Genetically Based Effects of Domesticated-Wild Outbreeding in Atlantic Salmon
Debes, Paul V.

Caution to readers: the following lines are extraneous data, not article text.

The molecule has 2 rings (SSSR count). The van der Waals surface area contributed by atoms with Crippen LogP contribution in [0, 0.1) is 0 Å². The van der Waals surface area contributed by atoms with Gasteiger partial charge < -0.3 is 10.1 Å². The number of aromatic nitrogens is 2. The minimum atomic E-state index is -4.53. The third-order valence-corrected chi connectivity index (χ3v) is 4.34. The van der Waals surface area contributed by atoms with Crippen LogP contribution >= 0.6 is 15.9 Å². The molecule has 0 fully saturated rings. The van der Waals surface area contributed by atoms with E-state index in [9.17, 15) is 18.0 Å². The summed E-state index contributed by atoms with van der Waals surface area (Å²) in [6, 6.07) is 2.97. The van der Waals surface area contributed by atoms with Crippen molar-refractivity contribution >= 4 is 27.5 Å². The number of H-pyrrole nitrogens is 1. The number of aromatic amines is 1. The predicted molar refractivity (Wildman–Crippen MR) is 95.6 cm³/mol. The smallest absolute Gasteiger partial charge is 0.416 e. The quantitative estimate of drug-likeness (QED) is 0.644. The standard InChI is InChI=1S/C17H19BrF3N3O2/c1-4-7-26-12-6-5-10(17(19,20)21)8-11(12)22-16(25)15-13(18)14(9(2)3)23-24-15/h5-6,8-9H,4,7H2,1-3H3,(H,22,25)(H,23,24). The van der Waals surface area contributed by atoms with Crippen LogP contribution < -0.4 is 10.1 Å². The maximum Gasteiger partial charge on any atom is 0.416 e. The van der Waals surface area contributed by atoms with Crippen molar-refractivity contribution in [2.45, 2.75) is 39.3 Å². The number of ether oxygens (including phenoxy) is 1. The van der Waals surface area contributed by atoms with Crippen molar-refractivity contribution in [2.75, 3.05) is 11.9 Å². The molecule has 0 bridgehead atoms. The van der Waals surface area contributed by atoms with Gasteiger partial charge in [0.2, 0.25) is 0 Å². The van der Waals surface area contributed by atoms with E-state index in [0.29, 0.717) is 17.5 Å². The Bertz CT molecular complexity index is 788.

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Rapid advances in the aquaculture industry pose an environmental challenge that is generated by outbreeding between escaped domesticated and wild individuals. Given that escapees genetically differ from wild individuals because of domestication and possibly by ancestry, periodic domesticated-wild outbreeding has the potential to influence fitness-related traits in wild populations. In Atlantic salmon (Salmo salar), the understanding of mechanisms and direction of domesticated influences are especially important because of the conservation concerns associated with many wild populations, notably in the southern parts of their North Atlantic range. My thesis investigates domestication-induced, genetically based changes during the parr stage by assessing growth, parr maturity and survival under predation for three salmon strains differing in their history of domestication, as examined in two semi-natural environments (predator present, absent). Growth and size-at-age increased with increasing generations of domestication, yet male parr maturation probability declined. Survival under gape-limited predation increased with domestication-conveyed increases in size and growth rate. Domesticated but not wild individuals exhibited stress-resistant growth in the presence of a predator. To assess mechanism and magnitudes of trait changes resulting from domesticated-wild outbreeding, a domesticated strain was crossed with a wild population (up to third-generation hybrids) and outbreeding effects were studied for different life stages, several controlled environmental laboratory conditions, and traits. Life stages included the developmental periods between egg and fry, and between immature and adult post smolts. Traits assessed included survival, yolk conversion efficiency, size-at-age, maturation probability, growth rate, mRNA transcript levels and their environmental plasticity. For many traits, both additive and non-additive genetic components in the between-population genetic architecture were revealed by cross means analyses. Furthermore, maternal outbreeding effects on early life stages were present. Altogether the results indicate that constant outbreeding effects of escapees on wild populations will increase present growth rates during all life stages and decrease early maturation probabilities for male parr and post-smolts, but by unpredictable magnitudes across hybrid generations. Maternally controlled co-adapted traits might be disrupted in hybrid mothers. Further, mixed-origin individuals might be temporarily at an advantage relative to wild individuals because of size and growth advantages and these might accelerate a wild genotypes displacement.